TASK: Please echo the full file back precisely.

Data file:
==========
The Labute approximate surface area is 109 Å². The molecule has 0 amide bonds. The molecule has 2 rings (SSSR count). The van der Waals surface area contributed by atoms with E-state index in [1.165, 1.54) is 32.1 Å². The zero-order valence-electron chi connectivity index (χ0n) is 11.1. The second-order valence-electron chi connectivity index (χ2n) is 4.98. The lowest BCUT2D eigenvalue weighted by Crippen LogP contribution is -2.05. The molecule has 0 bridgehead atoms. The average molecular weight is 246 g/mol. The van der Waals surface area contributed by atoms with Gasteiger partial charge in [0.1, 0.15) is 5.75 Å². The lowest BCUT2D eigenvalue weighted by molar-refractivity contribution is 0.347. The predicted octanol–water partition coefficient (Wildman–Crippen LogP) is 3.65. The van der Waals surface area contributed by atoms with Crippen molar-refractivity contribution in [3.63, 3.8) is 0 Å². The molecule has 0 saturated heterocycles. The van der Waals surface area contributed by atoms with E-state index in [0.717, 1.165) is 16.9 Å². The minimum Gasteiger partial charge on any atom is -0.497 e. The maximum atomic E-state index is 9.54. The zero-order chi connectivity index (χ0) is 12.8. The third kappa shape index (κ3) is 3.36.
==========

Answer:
The Labute approximate surface area is 109 Å². The molecule has 0 amide bonds. The molecule has 2 rings (SSSR count). The van der Waals surface area contributed by atoms with E-state index in [1.165, 1.54) is 32.1 Å². The zero-order valence-electron chi connectivity index (χ0n) is 11.1. The second-order valence-electron chi connectivity index (χ2n) is 4.98. The lowest BCUT2D eigenvalue weighted by Crippen LogP contribution is -2.05. The molecule has 0 bridgehead atoms. The average molecular weight is 246 g/mol. The van der Waals surface area contributed by atoms with Gasteiger partial charge in [0.1, 0.15) is 5.75 Å². The lowest BCUT2D eigenvalue weighted by molar-refractivity contribution is 0.347. The predicted octanol–water partition coefficient (Wildman–Crippen LogP) is 3.65. The van der Waals surface area contributed by atoms with Crippen molar-refractivity contribution in [3.63, 3.8) is 0 Å². The molecule has 0 saturated heterocycles. The van der Waals surface area contributed by atoms with E-state index in [0.717, 1.165) is 16.9 Å². The minimum Gasteiger partial charge on any atom is -0.497 e. The maximum atomic E-state index is 9.54. The zero-order chi connectivity index (χ0) is 12.8. The third kappa shape index (κ3) is 3.36.